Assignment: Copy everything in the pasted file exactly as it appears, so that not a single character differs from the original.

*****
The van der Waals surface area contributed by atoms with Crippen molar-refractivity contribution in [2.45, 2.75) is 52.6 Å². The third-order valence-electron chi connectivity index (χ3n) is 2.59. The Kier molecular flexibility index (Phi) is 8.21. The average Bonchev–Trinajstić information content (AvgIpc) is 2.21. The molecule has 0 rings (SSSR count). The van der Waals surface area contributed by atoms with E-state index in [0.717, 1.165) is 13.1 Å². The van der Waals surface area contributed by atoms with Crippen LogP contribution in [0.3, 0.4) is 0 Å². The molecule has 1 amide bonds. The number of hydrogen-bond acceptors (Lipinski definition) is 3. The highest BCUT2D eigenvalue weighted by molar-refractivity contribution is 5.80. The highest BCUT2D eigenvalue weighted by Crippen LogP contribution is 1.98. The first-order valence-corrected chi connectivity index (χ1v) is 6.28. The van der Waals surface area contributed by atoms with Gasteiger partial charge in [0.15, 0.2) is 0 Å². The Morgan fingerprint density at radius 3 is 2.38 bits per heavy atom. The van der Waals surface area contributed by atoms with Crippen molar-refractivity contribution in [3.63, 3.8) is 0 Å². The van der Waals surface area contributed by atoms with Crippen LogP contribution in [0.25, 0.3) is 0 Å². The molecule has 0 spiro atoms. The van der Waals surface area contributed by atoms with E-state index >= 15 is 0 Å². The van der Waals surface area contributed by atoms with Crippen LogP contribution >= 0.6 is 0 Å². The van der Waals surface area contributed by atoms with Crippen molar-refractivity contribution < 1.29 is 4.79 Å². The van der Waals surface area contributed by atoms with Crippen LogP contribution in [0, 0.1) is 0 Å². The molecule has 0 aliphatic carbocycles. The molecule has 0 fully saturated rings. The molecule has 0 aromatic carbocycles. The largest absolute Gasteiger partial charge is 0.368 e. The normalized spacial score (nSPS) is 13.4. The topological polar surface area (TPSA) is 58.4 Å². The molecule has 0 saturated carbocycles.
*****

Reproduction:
The van der Waals surface area contributed by atoms with Crippen molar-refractivity contribution in [2.45, 2.75) is 52.6 Å². The third-order valence-electron chi connectivity index (χ3n) is 2.59. The Kier molecular flexibility index (Phi) is 8.21. The average Bonchev–Trinajstić information content (AvgIpc) is 2.21. The molecule has 0 rings (SSSR count). The van der Waals surface area contributed by atoms with E-state index in [0.717, 1.165) is 13.1 Å². The van der Waals surface area contributed by atoms with Crippen LogP contribution in [0.3, 0.4) is 0 Å². The molecule has 1 amide bonds. The number of hydrogen-bond acceptors (Lipinski definition) is 3. The highest BCUT2D eigenvalue weighted by molar-refractivity contribution is 5.80. The highest BCUT2D eigenvalue weighted by Crippen LogP contribution is 1.98. The first-order valence-corrected chi connectivity index (χ1v) is 6.28. The van der Waals surface area contributed by atoms with Gasteiger partial charge in [0.15, 0.2) is 0 Å². The Morgan fingerprint density at radius 3 is 2.38 bits per heavy atom. The van der Waals surface area contributed by atoms with Crippen molar-refractivity contribution in [3.63, 3.8) is 0 Å². The van der Waals surface area contributed by atoms with Crippen LogP contribution in [0.25, 0.3) is 0 Å². The molecule has 0 spiro atoms. The van der Waals surface area contributed by atoms with E-state index >= 15 is 0 Å². The van der Waals surface area contributed by atoms with Crippen LogP contribution >= 0.6 is 0 Å². The van der Waals surface area contributed by atoms with Crippen molar-refractivity contribution < 1.29 is 4.79 Å². The van der Waals surface area contributed by atoms with Crippen LogP contribution in [0, 0.1) is 0 Å². The molecule has 0 aliphatic carbocycles. The molecule has 0 fully saturated rings. The molecule has 0 aromatic carbocycles. The largest absolute Gasteiger partial charge is 0.368 e. The normalized spacial score (nSPS) is 13.4. The topological polar surface area (TPSA) is 58.4 Å². The molecule has 0 saturated carbocycles.